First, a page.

LA Private

Pilbara Minerals maintains hold on cash reserves

Despite a 71% slump in its cash margin in the six months to December, Pilbara Minerals (ASX:PLS) maintained a hold on its cash reserves, which ended the half at just over $2.144 billion, down just 4% from a year earlier when $2.22 billion was on hand.

The cash pile, built in 2022-23, has enabled the company to ride out the slump in prices and weaker demand for the metal while cutting costs and outgoings like dividends to preserve as much as possible.

The lower result was basically known from the company’s December quarter and half-year production and sales reports last month, which revealed the output, sales, and other data, and revealed a decision to suspend the company’s interim dividend payment.

That decision was confirmed on Thursday by CEO Dale Henderson, who said in the statement:

“Our strong balance sheet positions the business to navigate any period of softer pricing and provides a competitive advantage relative to many peers within the sector. To further reinforce the balance sheet, prudent steps were undertaken to further preserve capital, including the decision to withhold any interim dividend payment. Strong EBITDA margins of 55% were delivered during the period despite the softer pricing environment for lithium. Although pricing has reduced significantly from the prior year record highs, the Company finds itself in a position of strength. With the Company’s low unit-cost structure and strong balance sheet, Pilbara Minerals is uniquely placed to better withstand periods of softer pricing whilst continuing to build out the production base to capitalize on improved pricing conditions.”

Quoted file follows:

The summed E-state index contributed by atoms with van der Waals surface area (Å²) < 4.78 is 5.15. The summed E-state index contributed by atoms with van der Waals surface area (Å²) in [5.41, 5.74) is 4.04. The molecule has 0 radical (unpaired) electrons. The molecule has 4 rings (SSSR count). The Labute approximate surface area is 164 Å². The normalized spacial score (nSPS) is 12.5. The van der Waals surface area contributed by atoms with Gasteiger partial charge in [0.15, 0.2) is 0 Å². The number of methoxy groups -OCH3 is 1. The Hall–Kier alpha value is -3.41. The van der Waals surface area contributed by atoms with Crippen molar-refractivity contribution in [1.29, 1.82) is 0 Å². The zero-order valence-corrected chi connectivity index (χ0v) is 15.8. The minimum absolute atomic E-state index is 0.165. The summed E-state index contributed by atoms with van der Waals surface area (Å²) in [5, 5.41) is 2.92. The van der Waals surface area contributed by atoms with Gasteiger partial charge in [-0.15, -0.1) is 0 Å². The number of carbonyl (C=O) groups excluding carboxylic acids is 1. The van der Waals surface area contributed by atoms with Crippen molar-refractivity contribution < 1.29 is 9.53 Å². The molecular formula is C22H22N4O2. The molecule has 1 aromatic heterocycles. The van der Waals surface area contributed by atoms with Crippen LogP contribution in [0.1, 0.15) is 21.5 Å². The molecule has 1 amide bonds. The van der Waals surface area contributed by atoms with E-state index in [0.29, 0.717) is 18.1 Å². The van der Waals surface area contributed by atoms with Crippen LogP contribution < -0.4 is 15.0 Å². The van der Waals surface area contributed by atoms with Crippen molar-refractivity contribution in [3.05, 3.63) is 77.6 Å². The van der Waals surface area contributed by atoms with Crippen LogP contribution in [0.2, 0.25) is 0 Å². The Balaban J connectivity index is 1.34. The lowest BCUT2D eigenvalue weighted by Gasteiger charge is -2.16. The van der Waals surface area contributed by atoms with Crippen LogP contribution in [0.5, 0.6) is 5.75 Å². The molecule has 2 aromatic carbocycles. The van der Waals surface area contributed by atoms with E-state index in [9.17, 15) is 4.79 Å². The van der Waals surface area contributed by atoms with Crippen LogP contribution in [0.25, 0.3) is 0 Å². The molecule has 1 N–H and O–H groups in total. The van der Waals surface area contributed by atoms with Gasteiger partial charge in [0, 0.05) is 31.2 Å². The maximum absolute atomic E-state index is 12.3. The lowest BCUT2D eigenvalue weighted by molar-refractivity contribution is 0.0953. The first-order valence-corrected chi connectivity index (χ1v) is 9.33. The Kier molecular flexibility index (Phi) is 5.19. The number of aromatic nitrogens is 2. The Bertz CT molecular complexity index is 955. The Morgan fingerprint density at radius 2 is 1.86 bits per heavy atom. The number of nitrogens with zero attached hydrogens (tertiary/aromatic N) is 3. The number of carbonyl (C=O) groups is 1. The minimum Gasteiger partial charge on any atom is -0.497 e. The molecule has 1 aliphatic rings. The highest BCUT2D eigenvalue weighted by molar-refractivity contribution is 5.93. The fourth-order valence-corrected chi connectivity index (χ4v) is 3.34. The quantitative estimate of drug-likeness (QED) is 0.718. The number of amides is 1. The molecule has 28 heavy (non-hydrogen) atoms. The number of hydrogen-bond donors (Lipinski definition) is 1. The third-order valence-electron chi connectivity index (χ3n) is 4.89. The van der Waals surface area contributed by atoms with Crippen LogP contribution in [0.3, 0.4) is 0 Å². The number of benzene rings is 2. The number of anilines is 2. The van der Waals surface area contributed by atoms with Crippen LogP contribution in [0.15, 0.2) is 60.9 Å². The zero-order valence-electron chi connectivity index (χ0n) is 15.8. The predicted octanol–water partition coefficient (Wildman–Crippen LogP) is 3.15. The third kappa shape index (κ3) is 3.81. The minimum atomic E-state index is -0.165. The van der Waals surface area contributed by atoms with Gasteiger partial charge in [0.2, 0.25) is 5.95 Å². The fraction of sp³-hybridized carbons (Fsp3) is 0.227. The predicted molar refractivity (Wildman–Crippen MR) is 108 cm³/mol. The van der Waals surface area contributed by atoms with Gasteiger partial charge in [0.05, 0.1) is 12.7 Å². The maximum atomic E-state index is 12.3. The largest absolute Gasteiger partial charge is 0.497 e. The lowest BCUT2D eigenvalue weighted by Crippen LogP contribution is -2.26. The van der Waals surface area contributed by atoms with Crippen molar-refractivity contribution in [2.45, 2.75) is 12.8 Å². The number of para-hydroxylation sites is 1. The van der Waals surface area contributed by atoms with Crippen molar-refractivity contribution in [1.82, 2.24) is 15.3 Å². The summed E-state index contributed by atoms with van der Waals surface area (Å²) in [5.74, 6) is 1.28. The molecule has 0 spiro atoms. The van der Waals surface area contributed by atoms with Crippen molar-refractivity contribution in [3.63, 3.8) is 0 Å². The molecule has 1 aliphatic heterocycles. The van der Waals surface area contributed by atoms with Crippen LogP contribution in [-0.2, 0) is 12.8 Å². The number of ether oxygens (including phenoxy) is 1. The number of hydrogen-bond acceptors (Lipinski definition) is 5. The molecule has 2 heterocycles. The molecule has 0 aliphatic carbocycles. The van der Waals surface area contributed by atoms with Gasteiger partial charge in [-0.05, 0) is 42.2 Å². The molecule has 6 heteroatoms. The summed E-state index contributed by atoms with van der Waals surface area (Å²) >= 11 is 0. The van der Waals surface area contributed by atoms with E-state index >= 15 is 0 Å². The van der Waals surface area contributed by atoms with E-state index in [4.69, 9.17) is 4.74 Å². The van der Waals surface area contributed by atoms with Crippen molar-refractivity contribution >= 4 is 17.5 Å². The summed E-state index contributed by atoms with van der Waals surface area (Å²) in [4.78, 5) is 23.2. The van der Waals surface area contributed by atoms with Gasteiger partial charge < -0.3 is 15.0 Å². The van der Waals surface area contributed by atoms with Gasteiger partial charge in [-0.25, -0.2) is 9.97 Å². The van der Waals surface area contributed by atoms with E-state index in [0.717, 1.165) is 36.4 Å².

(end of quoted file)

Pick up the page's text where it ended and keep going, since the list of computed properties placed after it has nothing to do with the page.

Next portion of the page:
The cash outcome came on a massive slide (not unexpected) in revenue and earnings from the company’s spodumene exports from the Pilbara.

The fall was slightly offset by higher production and sales in the half-year.

Output rose 4% to 320,200 tonnes in the half, while sales rose 75 to 306,300 tonnes.

But with the average price falling 67%, revenue for the half dropped 65% to $757 million from the high $2.18 billion a year earlier.

That saw EBITDA slump 78% to $415 million, which saw underlying net profit down 78% to $273 million and statutory profit down 82% to $220 million.

The cash pile was maintained because the company had a cash margin from operations of $536 million in the half-year as the company’s EBITDA margin remained around.

The result belied a lot of the gloom and doom around lithium and underlines how companies early into the business can still make a return at low prices – IGO and MinRes come to mind as well as Pilbara.